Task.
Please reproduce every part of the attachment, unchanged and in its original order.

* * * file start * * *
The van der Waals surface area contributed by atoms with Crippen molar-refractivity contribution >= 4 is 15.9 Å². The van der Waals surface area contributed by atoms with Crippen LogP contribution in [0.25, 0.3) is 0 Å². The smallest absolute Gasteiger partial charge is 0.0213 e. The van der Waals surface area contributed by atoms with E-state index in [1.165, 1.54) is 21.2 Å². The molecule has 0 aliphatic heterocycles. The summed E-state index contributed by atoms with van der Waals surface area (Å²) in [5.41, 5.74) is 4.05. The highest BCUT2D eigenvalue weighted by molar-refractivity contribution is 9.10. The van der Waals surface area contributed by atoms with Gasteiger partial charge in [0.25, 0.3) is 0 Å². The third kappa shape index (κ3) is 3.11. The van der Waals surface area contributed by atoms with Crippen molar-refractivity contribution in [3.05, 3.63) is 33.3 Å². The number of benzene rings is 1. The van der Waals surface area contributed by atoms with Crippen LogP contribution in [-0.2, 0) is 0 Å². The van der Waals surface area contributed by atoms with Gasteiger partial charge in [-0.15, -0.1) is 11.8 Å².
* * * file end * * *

The van der Waals surface area contributed by atoms with Crippen molar-refractivity contribution >= 4 is 15.9 Å². The van der Waals surface area contributed by atoms with Crippen LogP contribution in [0.25, 0.3) is 0 Å². The smallest absolute Gasteiger partial charge is 0.0213 e. The van der Waals surface area contributed by atoms with E-state index in [1.165, 1.54) is 21.2 Å². The molecule has 0 aliphatic heterocycles. The summed E-state index contributed by atoms with van der Waals surface area (Å²) in [5.41, 5.74) is 4.05. The highest BCUT2D eigenvalue weighted by molar-refractivity contribution is 9.10. The van der Waals surface area contributed by atoms with Gasteiger partial charge in [0.25, 0.3) is 0 Å². The third kappa shape index (κ3) is 3.11. The van der Waals surface area contributed by atoms with Crippen molar-refractivity contribution in [3.05, 3.63) is 33.3 Å². The number of benzene rings is 1. The van der Waals surface area contributed by atoms with Crippen LogP contribution in [-0.2, 0) is 0 Å². The van der Waals surface area contributed by atoms with Gasteiger partial charge in [-0.15, -0.1) is 11.8 Å².